Blog

3 months ago, I started writing a newsletter for the engine room, on the topic of Responsible Data. As a result, I’ve been thinking a lot about the potential role of newsletters in online communities, and trying to work out what value this particular newsletter could bring.

This NYMag piece on newsletters as online ‘safe spaces’ made me think a lot about what that means for community building. Sadly, nowadays, ‘open’ social media platforms which are used to provide channels of communication and discussion can be dangerous places for feminist activists, women or other marginalised communities, or simply people talking about topics like social justice or social change. Despite this, lots of online community gathering still happens on social media platforms - tweeting with a certain hashtag, participating in online discussion forums, or joining a specific Facebook group, for example. What other options are there for bringing together a community, without venturing into increasingly uncomfortable social media spaces?

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A couple of weeks ago, I had the honour of giving my very first keynote, at CSVConf in Berlin. It was a lovely, community-run conference “for data makers everywhere”, and I appreciated a lot about the way it was set up.

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Over the past year or so, I’ve been trying out a couple of informal event styles to bring people together around a certain topic, and enable a deeper style of discussion than often happens at bigger conferences.

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Warning: really long post. For a reading list of books, blogs and more which take a critical perspective on tech/data and are written by women, scroll to the bottom, or check out this Twitter list of the women mentioned below!

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If we think long enough through the ‘theories of change’ of many of the organisations and movements I find myself around, we should eventually come to the step of making ourselves redundant. In my previous role with School of Data, we were very clear about this: we even had a workshop session once where we were tasked with drawing up our own project ‘obituary’.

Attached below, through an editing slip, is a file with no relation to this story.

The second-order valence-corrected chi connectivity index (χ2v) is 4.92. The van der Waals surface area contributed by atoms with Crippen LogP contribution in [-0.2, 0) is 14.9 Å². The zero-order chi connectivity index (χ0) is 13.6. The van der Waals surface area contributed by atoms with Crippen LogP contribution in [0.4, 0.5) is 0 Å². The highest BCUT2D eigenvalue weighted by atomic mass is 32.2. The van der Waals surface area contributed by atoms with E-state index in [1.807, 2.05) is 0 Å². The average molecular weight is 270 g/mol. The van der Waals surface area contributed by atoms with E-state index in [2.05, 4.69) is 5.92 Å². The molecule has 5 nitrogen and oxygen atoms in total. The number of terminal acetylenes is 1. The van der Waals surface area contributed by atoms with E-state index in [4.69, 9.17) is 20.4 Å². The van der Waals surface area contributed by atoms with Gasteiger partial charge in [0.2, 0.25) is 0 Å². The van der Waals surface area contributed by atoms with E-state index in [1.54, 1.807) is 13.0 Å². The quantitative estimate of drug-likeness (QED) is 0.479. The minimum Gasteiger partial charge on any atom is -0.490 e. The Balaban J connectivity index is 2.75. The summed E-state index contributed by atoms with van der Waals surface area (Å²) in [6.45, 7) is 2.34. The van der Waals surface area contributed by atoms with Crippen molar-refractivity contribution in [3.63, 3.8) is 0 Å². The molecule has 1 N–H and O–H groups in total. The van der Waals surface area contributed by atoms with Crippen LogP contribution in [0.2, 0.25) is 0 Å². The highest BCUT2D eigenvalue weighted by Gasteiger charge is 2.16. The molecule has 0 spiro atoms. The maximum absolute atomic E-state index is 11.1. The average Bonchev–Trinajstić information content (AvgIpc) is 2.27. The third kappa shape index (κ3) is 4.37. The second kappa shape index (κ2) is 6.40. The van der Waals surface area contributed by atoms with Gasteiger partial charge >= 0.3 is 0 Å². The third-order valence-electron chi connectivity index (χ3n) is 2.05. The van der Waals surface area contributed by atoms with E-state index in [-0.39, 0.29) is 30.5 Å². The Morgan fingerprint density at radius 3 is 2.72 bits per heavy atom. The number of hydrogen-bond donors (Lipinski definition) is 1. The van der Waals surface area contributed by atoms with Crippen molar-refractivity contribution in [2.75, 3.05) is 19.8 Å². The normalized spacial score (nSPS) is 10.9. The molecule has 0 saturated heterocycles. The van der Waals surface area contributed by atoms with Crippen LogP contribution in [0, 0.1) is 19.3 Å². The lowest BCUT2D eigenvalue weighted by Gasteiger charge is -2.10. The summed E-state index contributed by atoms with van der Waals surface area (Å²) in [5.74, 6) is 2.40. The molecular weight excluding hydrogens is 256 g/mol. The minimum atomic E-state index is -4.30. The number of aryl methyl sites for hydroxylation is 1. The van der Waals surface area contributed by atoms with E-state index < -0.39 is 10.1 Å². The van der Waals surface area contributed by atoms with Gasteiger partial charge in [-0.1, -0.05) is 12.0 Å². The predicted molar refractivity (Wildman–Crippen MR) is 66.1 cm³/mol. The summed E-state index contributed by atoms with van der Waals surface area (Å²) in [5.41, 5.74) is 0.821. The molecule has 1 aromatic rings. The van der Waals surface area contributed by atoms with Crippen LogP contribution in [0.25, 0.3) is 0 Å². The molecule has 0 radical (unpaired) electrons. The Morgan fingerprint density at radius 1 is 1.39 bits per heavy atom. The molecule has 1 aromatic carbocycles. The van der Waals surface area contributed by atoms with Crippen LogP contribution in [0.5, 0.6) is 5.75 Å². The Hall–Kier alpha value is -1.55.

The idea of playing a certain role for a certain time - that is, until others can do it better, and where at some point, that particular role will be unnecessary - appeals greatly to me. It means my job will keep changing, and I’ll have to keep learning new things. It means I’ll have to, by necessity, be flexible, and not become too attached to a function or a role. It also means that other people will step up and at some point, I’ll have to recognise that it’s time for me to step away.

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Tomorrow is International Women’s Day; in my mind, a day for celebrating, and thanking, inspiring women. When I think of the most inspiring women I know personally, and the most important conversations I’ve had with them, almost all of them have one slightly counterintuitive thread running through them: vulnerability and weakness.

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Last week, my friend Tin wrote about being intentional about who was in his networks. His thoughts got me thinking about not only who is in my own network, but also what, and how to widen both.

In lots of ways, this is actually the opposite of what many social networks and platforms are trying to do, and this worries me greatly. “You might also like…”, or “Recommended for you” features point us towards things that we’ll like because they are similar to us, rather than things that will make us think.

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Unusually for me, I’ve just spent the last two weeks pretty much solidly in the company of people who I’m working closely with; first at the Global Voices Exchange workshop last week, then at the engine room organisation retreat, which brought together our distributed team in one place. Both weeks further reinforced for me the importance of in-person meetings for those of us who interact primarily in the digital space, for a number of reasons, and together have changed the way that I’ll collaborate online in the future.

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The more I spend time working with data, the more I’m becoming convinced that the most important tool we have in our advocacy or social change toolbelts, is storytelling. Why? There are countless examples of when “data” has proved a certain thing without a shadow of a doubt - but people’s behaviour has not changed as a consequence. What’s often missing there, is compelling storytelling. “Data” on its own, doesn’t change a thing - not to mention its subjectivity, despite being perceived as “truth”, way too often.

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On Friday, a bunch of smart organisations (including the engine room, where I’m spending a lot of time these days) brought together 35 artists, researchers, academics, activists, journalists and more, to talk about Responsible Data Visualisation.

The day’s conversations and brainstorming turned out to be incredibly rich and varied. There will be more write ups and documentation coming soon, but before I forget, below are just some of the themes that got me thinking:

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